Genfit's in-development drug for a pervasive liver disease failed to beat placebo in a midstage trial, but the company, undaunted, is setting sights on late-stage studies with eyes on what could be a blockbuster market.
The drug, GFT505, is an oral treatment for nonalcoholic steatohepatitis (NASH), which is a liver-scarring disease that affects as many as 5% of Americans but has no approved therapies. In a one-year study on 274 patients, GFT505 failed to chart a statistically significant improvement in NASH symptoms--measured by liver fat reduction and fibrosis stabilization--compared with placebo.
However, take out data from patients with early forms of the disease and the trial is a success, Genfit said, chalking up the overall failure to an enrollment error and the use of too many study sites. And management believes it has found a blueprint for further study, planning to design Phase III trials that focus on more severe NASH patients. Genfit says it plans to submit the Phase II data to global regulatory authorities in hopes of getting a late-stage program started as soon as possible.
Investors seemed less optimistic, sending the biotech's shares down more than 30% on the Paris exchange.
Genfit's most advanced competitor in NASH is Intercept Pharmaceuticals ($ICPT), whose obeticholic acid is on its way into Phase III after posting some promising midstage efficacy data, picking up the FDA's coveted breakthrough therapy designation. The news of GFT505's failure sent Intercept's shares up about 9%.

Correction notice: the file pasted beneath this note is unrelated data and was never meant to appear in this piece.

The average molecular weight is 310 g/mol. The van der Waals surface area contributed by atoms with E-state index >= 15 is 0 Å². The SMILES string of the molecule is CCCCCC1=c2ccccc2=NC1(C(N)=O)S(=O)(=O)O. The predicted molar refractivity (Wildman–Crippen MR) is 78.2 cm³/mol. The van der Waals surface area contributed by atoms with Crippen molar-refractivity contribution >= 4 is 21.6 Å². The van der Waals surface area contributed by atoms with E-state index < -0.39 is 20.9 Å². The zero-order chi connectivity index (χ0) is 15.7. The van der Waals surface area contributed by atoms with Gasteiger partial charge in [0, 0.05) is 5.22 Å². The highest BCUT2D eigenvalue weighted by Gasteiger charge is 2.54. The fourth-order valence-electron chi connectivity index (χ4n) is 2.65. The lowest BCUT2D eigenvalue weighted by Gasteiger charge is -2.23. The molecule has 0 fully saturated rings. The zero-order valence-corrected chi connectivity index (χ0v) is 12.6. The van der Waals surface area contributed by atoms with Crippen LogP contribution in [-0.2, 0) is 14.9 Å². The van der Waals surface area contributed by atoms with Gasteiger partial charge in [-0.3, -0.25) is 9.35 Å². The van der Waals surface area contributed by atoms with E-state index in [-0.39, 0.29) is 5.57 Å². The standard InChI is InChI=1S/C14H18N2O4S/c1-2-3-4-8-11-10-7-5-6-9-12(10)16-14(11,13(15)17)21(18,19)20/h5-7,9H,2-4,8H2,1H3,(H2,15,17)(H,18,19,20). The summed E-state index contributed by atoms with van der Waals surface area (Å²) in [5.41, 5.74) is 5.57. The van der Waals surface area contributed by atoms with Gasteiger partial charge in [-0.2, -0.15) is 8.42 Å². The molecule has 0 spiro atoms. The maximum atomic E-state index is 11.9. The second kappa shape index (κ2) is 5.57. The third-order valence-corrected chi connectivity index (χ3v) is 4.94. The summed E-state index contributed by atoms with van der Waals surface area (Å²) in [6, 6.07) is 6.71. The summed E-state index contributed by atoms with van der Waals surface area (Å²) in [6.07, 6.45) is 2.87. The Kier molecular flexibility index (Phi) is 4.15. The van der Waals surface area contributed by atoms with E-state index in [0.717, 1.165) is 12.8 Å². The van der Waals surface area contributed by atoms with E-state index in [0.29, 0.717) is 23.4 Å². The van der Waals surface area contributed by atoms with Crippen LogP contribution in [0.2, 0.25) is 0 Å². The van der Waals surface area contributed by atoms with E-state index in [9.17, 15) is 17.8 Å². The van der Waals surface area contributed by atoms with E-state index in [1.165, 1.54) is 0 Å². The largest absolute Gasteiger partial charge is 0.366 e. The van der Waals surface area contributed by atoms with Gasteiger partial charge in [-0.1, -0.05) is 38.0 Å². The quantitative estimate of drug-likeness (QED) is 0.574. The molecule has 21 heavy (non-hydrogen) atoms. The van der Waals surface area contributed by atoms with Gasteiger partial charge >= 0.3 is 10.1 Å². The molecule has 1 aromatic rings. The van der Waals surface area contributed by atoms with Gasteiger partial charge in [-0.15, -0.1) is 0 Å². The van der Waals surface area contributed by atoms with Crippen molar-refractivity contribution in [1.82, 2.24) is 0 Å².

The Phase II setback might throw some cold water on market chatter that Genfit was in line for a buyout, rumors that surfaced earlier this month when Bloomberg reported that Sanofi ($SNY), Novartis ($NVS) and Shire ($SHPG) were taking a look at the company.
Elsewhere in NASH, Gilead Sciences ($GILD) splashed into the field this year with a $470 million deal to get its hands on a Phase II treatment for the disease, and the hepatitis C experts at Enanta Pharmaceuticals ($ENTA) are entering the space as well. Shire's $260 million acquisition of Lumena Pharmaceuticals gave it a Phase I NASH treatment, and Conatus Pharmaceuticals is plotting a Phase III effort for its emricasan.
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